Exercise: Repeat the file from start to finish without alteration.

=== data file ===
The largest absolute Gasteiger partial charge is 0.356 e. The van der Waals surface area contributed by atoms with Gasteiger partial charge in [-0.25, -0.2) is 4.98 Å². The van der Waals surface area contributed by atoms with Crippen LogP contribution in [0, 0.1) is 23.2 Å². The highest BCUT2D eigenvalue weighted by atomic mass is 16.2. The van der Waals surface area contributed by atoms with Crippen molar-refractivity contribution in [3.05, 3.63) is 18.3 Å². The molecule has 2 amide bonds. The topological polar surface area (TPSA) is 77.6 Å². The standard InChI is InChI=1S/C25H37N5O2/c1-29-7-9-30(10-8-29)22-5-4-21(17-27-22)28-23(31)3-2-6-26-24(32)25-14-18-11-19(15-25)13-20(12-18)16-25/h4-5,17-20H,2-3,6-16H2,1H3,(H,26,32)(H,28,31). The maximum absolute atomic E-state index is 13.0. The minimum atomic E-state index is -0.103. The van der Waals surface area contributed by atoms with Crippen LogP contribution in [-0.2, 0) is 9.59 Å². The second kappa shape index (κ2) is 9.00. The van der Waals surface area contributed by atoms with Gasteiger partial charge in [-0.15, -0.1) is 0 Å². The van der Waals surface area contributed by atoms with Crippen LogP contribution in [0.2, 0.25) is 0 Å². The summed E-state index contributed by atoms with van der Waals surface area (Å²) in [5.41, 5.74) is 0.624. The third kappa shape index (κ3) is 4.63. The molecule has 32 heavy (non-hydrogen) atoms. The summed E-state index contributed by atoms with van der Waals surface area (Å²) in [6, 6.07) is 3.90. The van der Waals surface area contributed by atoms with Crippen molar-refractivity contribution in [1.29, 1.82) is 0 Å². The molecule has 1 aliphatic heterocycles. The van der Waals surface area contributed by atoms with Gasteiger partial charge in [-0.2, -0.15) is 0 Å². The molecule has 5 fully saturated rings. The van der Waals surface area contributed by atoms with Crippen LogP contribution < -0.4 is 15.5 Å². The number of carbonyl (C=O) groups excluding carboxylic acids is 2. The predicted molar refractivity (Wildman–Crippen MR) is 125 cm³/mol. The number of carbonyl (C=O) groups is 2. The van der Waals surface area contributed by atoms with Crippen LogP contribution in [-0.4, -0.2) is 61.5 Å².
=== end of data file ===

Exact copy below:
The largest absolute Gasteiger partial charge is 0.356 e. The van der Waals surface area contributed by atoms with Gasteiger partial charge in [-0.25, -0.2) is 4.98 Å². The van der Waals surface area contributed by atoms with Crippen LogP contribution in [0, 0.1) is 23.2 Å². The highest BCUT2D eigenvalue weighted by atomic mass is 16.2. The van der Waals surface area contributed by atoms with Crippen molar-refractivity contribution in [3.05, 3.63) is 18.3 Å². The molecule has 2 amide bonds. The topological polar surface area (TPSA) is 77.6 Å². The standard InChI is InChI=1S/C25H37N5O2/c1-29-7-9-30(10-8-29)22-5-4-21(17-27-22)28-23(31)3-2-6-26-24(32)25-14-18-11-19(15-25)13-20(12-18)16-25/h4-5,17-20H,2-3,6-16H2,1H3,(H,26,32)(H,28,31). The maximum absolute atomic E-state index is 13.0. The minimum atomic E-state index is -0.103. The van der Waals surface area contributed by atoms with Crippen LogP contribution in [-0.2, 0) is 9.59 Å². The second kappa shape index (κ2) is 9.00. The van der Waals surface area contributed by atoms with Gasteiger partial charge in [-0.15, -0.1) is 0 Å². The van der Waals surface area contributed by atoms with Crippen LogP contribution in [0.2, 0.25) is 0 Å². The summed E-state index contributed by atoms with van der Waals surface area (Å²) in [5.41, 5.74) is 0.624. The third kappa shape index (κ3) is 4.63. The molecule has 32 heavy (non-hydrogen) atoms. The summed E-state index contributed by atoms with van der Waals surface area (Å²) in [6, 6.07) is 3.90. The van der Waals surface area contributed by atoms with Crippen molar-refractivity contribution in [1.29, 1.82) is 0 Å². The molecule has 1 aliphatic heterocycles. The van der Waals surface area contributed by atoms with Gasteiger partial charge in [-0.2, -0.15) is 0 Å². The molecule has 5 fully saturated rings. The van der Waals surface area contributed by atoms with Crippen LogP contribution < -0.4 is 15.5 Å². The number of carbonyl (C=O) groups excluding carboxylic acids is 2. The predicted molar refractivity (Wildman–Crippen MR) is 125 cm³/mol. The number of carbonyl (C=O) groups is 2. The van der Waals surface area contributed by atoms with Crippen LogP contribution in [-0.4, -0.2) is 61.5 Å².